• The Encinitas Sober Living Ordinance
    Sober living is a growing industry in Southern California, but zoning regulations in San Diego and Costa Mesa already restrict the activity of such facilities.
    https://www.southbaysoberliving.com/encinitas/

    Encinitas wants to regulate the activities of these homes, too, but opponents say the proposed rules are discriminatory against people with disabilities. The article details zoning regulations in Costa Mesa and Newport Beach and compares them to Encinitas's proposal.

    Costa Mesa already has uncontroversial zoning rules
    New zoning rules in Costa Mesa have been adopted that make it harder to run a sober living facility without the proper licensing. Under the rules, a sober home cannot be operated by violent felons, sex offenders or drug dealers. It must be separated from other recovery facilities by 650 feet, and the operators must provide transportation to clients. The city also prohibits sober living homes from operating within 650 feet of other recovery facilities.

    In December, the Ninth Circuit Court of Appeals affirmed a December 2018 federal jury decision that upheld the city's zoning rules for sober living homes. The ordinance limits the number of residents to six. It also maintains a 650-foot buffer between licensed and unlicensed sober living homes. The ruling also requires that operators be certified under the California Sober Living Commission to abide by city and state zoning laws.

    Encinitas wants to regulate sober living homes
    The Encinitas City Council recently unanimously backed an ordinance to regulate sober living homes. This new ordinance, however, raises questions. One concern is that the regulations would discriminate against residents who are disabled, and that this would result in the revocation of housing assistance. Encinitas' ordinance would also require that residents of sober homes be in active participation in their recovery programs, and the homes would have to prohibit drug use off-site.

    The city's opponents argued that the proposed ordinance misrepresented the intent of the law. However, the council does not believe that the ordinance will have a negative impact on the community. The ordinance is intended to help residents who are recovering from substance abuse and alcoholism. As long as the homes are close to public transportation and other businesses, the new laws would protect residents from crime and property damage.

    Newport Beach's rules are similar to San Diego's
    The City of Newport Beach has adopted rules for sober living homes that are similar to those in San Diego and Huntington Beach. These rules require conditional use permits and require sober living homes to be 650 feet apart in residential neighborhoods. The buffer distance is meant to prevent the facilities from forming groups. These rules were proposed by Councilman Patrick Brenden and Mayor Erik Peterson, and must strike a balance between the rights of the residents and the rights of the community.

    The city of Dana Point filed lawsuits last year to shut down two sober living houses, claiming that their operations violated state law and its zoning code. The city is in the "Riviera of Rehab" and has filed lawsuits against sober living homes from Malibu to San Clemente. In 2008, the city adopted a law requiring additional scrutiny for rehab homes. It was sued for this law and settled for $10.2 million.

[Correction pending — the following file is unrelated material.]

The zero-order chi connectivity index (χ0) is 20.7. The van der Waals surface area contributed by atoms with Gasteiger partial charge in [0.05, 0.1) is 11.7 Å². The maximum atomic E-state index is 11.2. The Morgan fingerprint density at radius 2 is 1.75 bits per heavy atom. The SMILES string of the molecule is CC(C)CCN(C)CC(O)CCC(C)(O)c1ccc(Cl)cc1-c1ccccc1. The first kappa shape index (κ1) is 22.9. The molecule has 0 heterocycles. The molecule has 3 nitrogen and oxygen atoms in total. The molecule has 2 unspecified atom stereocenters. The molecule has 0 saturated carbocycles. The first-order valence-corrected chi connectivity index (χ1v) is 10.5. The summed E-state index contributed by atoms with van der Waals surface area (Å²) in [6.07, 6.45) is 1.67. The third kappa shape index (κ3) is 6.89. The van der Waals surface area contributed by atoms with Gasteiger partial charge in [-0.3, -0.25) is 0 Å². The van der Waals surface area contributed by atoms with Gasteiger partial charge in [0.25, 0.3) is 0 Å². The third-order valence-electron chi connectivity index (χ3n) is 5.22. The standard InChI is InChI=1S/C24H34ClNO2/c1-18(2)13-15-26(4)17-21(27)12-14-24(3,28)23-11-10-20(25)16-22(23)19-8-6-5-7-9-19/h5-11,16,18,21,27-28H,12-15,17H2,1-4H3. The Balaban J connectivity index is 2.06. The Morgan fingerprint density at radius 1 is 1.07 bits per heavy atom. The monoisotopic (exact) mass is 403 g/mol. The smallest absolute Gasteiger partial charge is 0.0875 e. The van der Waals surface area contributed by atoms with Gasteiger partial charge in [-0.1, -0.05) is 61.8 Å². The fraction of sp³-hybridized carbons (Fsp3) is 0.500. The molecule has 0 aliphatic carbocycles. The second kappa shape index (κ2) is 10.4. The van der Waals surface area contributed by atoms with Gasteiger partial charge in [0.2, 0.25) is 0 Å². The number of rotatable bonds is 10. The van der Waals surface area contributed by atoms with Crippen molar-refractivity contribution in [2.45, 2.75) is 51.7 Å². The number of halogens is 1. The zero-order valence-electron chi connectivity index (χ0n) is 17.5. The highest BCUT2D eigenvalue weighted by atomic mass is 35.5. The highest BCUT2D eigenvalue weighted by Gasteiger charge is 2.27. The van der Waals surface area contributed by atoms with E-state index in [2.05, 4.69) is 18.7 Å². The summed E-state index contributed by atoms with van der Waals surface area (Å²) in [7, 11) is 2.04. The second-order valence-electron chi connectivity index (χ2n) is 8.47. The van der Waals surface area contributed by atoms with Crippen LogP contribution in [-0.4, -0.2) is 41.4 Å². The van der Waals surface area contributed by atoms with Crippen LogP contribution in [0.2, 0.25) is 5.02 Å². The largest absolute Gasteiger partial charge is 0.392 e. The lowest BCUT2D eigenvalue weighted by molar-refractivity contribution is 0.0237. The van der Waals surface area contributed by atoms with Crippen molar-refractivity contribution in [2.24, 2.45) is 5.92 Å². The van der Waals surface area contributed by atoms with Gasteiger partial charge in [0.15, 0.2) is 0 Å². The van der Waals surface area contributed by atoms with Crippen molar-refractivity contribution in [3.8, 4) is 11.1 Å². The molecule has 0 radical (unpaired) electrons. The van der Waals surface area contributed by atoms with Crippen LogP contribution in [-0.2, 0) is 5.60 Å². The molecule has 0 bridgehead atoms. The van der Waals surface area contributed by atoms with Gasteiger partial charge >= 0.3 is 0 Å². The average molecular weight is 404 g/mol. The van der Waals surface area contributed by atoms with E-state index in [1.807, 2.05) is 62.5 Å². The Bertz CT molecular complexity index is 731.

Opponents say ordinance is discriminatory against disabled people
    A recent ruling from the U.S. Ninth Circuit Court of Appeals upheld a city ordinance requiring group homes to be separated from other residential properties by at least a thousand feet and to keep their populations under six. The court found that the ordinance was discriminatory against the disabled. The ruling is a warning to cities that may have considered enacting the same ordinance.

    In addressing sober living homes, the Huntington Beach ordinance addresses the professionalism of operations in these homes. It seeks to strike the right balance. By contrast, Encinitas' ordinance is cut from a nearly identical cloth. Moreover, it failed to gain traction for several reasons. Among them, the city hasn't yet taken the time to assess the effects of its ordinance on disabled people.
    The Encinitas Sober Living Ordinance Sober living is a growing industry in Southern California, but zoning regulations in San Diego and Costa Mesa already restrict the activity of such facilities. https://www.southbaysoberliving.com/encinitas/ Encinitas wants to regulate the activities of these homes, too, but opponents say the proposed rules are discriminatory against people with disabilities. The article details zoning regulations in Costa Mesa and Newport Beach and compares them to Encinitas's proposal. Costa Mesa already has uncontroversial zoning rules New zoning rules in Costa Mesa have been adopted that make it harder to run a sober living facility without the proper licensing. Under the rules, a sober home cannot be operated by violent felons, sex offenders or drug dealers. It must be separated from other recovery facilities by 650 feet, and the operators must provide transportation to clients. The city also prohibits sober living homes from operating within 650 feet of other recovery facilities. In December, the Ninth Circuit Court of Appeals affirmed a December 2018 federal jury decision that upheld the city's zoning rules for sober living homes. The ordinance limits the number of residents to six. It also maintains a 650-foot buffer between licensed and unlicensed sober living homes. The ruling also requires that operators be certified under the California Sober Living Commission to abide by city and state zoning laws. Encinitas wants to regulate sober living homes The Encinitas City Council recently unanimously backed an ordinance to regulate sober living homes. This new ordinance, however, raises questions. One concern is that the regulations would discriminate against residents who are disabled, and that this would result in the revocation of housing assistance. Encinitas' ordinance would also require that residents of sober homes be in active participation in their recovery programs, and the homes would have to prohibit drug use off-site. The city's opponents argued that the proposed ordinance misrepresented the intent of the law. However, the council does not believe that the ordinance will have a negative impact on the community. The ordinance is intended to help residents who are recovering from substance abuse and alcoholism. As long as the homes are close to public transportation and other businesses, the new laws would protect residents from crime and property damage. Newport Beach's rules are similar to San Diego's The City of Newport Beach has adopted rules for sober living homes that are similar to those in San Diego and Huntington Beach. These rules require conditional use permits and require sober living homes to be 650 feet apart in residential neighborhoods. The buffer distance is meant to prevent the facilities from forming groups. These rules were proposed by Councilman Patrick Brenden and Mayor Erik Peterson, and must strike a balance between the rights of the residents and the rights of the community. The city of Dana Point filed lawsuits last year to shut down two sober living houses, claiming that their operations violated state law and its zoning code. The city is in the "Riviera of Rehab" and has filed lawsuits against sober living homes from Malibu to San Clemente. In 2008, the city adopted a law requiring additional scrutiny for rehab homes. It was sued for this law and settled for $10.2 million. Opponents say ordinance is discriminatory against disabled people A recent ruling from the U.S. Ninth Circuit Court of Appeals upheld a city ordinance requiring group homes to be separated from other residential properties by at least a thousand feet and to keep their populations under six. The court found that the ordinance was discriminatory against the disabled. The ruling is a warning to cities that may have considered enacting the same ordinance. In addressing sober living homes, the Huntington Beach ordinance addresses the professionalism of operations in these homes. It seeks to strike the right balance. By contrast, Encinitas' ordinance is cut from a nearly identical cloth. Moreover, it failed to gain traction for several reasons. Among them, the city hasn't yet taken the time to assess the effects of its ordinance on disabled people.